Walpole, Henry, St.
WALPOLE, HENRY, ST.
Jesuit priest, martyr; b. Docking, near Sandringham, Norfolk, England, 1558; d. York, England, Apr. 7, 1595. As the eldest son of Christopher Walpole, he was educated at Norwich Grammar School (1567–74), Peterhouse, Cambridge, and Gray's Inn, London. He is said to have been converted to the faith when he witnessed, on Dec. 1, 1581, the execution of St. Edmund campion, in whose
honor he wrote a long narrative poem, secretly printed and offensive to the government. Crossing to Paris, he went on to Rheims, where he entered the English seminary on July 7, 1582. On April 28, 1583, he was admitted into the English College, Rome. He entered the Society of Jesus in 1584 and, to benefit his poor health, continued his studies for the priesthood at the Scots College, Pont-á-Mousson. After his ordination at Paris, Dec. 17, 1588, he acted as chaplain to the Spanish army in the Netherlands, and was caught and imprisoned for a year by the English at Flushing. He was then sent to teach in the English seminaries at Seville and Valladolid. Under Father Robert persons's direction he visited Philip II and from him obtained a charter for the erection of an English school at Saint-Omer. He was sent to England in November 1593 and took ship at Dunkirk. Since the ports of southern England were closed as a result of the plague, he embarked with his brother Thomas and an English soldier, Edward Lingham, in a convoy of three warships sailing for Scotland.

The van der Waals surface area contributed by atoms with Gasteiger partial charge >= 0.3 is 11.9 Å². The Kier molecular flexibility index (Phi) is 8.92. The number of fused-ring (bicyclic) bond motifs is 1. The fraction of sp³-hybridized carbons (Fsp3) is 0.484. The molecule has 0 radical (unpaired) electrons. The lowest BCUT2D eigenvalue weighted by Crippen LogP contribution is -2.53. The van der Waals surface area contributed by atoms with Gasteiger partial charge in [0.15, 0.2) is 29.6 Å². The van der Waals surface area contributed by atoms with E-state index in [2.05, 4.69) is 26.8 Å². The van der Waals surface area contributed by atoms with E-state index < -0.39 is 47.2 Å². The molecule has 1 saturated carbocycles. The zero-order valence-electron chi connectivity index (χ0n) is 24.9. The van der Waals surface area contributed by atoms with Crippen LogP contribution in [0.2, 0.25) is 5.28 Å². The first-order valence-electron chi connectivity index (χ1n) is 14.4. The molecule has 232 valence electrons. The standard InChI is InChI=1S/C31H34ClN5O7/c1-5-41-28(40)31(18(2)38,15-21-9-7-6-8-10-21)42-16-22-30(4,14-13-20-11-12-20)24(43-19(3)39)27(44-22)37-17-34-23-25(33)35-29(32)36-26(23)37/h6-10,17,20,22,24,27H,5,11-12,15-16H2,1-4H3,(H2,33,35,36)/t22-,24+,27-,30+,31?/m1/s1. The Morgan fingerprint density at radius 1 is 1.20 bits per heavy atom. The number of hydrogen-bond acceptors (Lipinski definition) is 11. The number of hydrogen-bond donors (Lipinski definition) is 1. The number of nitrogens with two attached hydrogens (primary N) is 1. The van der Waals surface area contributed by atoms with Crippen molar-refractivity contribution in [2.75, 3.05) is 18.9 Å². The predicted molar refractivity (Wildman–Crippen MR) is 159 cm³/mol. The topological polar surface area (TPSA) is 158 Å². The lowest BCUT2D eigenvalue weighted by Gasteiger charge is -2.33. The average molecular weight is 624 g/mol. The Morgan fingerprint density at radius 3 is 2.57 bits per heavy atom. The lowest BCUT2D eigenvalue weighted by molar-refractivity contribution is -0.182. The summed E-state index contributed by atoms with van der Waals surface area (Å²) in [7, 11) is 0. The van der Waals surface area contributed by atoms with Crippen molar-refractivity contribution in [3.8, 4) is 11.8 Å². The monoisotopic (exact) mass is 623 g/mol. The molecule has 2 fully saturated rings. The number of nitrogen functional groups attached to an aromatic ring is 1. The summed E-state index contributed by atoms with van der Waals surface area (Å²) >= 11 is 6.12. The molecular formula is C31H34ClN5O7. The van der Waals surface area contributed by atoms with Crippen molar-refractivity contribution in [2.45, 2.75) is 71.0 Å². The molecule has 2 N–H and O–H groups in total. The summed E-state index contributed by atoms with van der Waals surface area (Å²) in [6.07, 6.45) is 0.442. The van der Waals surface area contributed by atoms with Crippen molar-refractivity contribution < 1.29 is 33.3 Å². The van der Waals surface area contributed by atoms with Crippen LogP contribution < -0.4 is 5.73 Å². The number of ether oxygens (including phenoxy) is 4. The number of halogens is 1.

On the night of December 6, after ten stormy days at sea, he was put ashore north of Bridlinton, Yorkshire. At Kelham, ten miles inland on the road to York, while resting for the night at an inn, he was arrested on suspicion of being a priest. He had, in fact, been betrayed by a Scottish soldier who had landed three days earlier. At York he was frequently examined, first by Lord Huntingdon, the president of the Council of the North, then by Richard Topcliffe, sent for that purpose from London. In late February 1594, he was transferred to the Tower of London, where he was examined ten times between April and June and submitted to torture fourteen times; he completely lost the use of his fingers. The reports of his examinations, partially forged, were not used in evidence against him in the York trial in the spring of 1595. Indicted under the Act (27 Eliz, cap. 2) that made it high treason for a native Englishman ordained overseas to minister as a priest in England, he pleaded that he had been arrested before the 36 hours' grace, allowed by the statute, had expired. Nevertheless, he was condemned and executed at the York gallows.
Feast: April 7; Oct. 25 (Feast of the 40 Martyrs of England and Wales); May 4 (Feast of the English Martyrs in England); Dec. 1 (Jesuits).
See Also: england, scotland, and wales, martyrs of.
Bibliography: a. jessop, One Generation of a Norfolk House … (London 1879). p. caraman, Henry Garnet (London 1964). j. gerard, Autobiography of a Hunted Priest, ed. and tr. p. caraman (New York 1952). r. challoner, Memoirs of Missionary Priests, ed. j. h. pollen (rev. ed. London 1924; repr. Farnborough 1969) 223–32. a. butler, The Lives of the Saints, ed. h. thurston and d. attwater (New York 1956) 2:50–51. j. n. tylenda, Jesuit Saints & Martyrs (Chicago 1998) 88–90.